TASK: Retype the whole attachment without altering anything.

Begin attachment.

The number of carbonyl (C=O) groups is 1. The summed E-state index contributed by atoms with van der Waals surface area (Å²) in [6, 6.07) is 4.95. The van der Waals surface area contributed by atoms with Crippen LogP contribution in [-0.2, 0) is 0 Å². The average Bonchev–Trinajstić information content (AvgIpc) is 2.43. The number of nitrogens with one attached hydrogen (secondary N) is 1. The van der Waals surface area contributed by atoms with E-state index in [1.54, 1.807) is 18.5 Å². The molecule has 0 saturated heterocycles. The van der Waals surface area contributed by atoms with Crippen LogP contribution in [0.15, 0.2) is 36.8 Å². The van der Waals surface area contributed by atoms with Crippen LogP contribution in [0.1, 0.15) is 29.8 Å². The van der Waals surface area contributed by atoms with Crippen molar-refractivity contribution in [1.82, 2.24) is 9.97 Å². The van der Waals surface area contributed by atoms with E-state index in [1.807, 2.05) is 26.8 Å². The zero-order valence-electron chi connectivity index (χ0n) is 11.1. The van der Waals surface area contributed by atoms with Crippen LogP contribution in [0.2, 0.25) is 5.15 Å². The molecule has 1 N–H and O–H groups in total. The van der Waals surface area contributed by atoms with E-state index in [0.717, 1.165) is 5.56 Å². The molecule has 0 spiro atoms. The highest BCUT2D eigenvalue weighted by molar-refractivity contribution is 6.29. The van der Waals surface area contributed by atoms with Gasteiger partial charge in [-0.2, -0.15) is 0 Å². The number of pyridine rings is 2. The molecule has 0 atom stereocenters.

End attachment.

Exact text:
The number of carbonyl (C=O) groups is 1. The summed E-state index contributed by atoms with van der Waals surface area (Å²) in [6, 6.07) is 4.95. The van der Waals surface area contributed by atoms with Crippen LogP contribution in [-0.2, 0) is 0 Å². The average Bonchev–Trinajstić information content (AvgIpc) is 2.43. The number of nitrogens with one attached hydrogen (secondary N) is 1. The van der Waals surface area contributed by atoms with E-state index in [1.54, 1.807) is 18.5 Å². The molecule has 0 saturated heterocycles. The van der Waals surface area contributed by atoms with Crippen LogP contribution in [0.15, 0.2) is 36.8 Å². The van der Waals surface area contributed by atoms with Crippen LogP contribution in [0.1, 0.15) is 29.8 Å². The van der Waals surface area contributed by atoms with Crippen molar-refractivity contribution in [1.82, 2.24) is 9.97 Å². The van der Waals surface area contributed by atoms with E-state index in [1.807, 2.05) is 26.8 Å². The zero-order valence-electron chi connectivity index (χ0n) is 11.1. The van der Waals surface area contributed by atoms with Crippen LogP contribution in [0.2, 0.25) is 5.15 Å². The molecule has 1 N–H and O–H groups in total. The van der Waals surface area contributed by atoms with E-state index in [0.717, 1.165) is 5.56 Å². The molecule has 0 spiro atoms. The highest BCUT2D eigenvalue weighted by molar-refractivity contribution is 6.29. The van der Waals surface area contributed by atoms with Gasteiger partial charge in [-0.2, -0.15) is 0 Å². The number of pyridine rings is 2. The molecule has 0 atom stereocenters.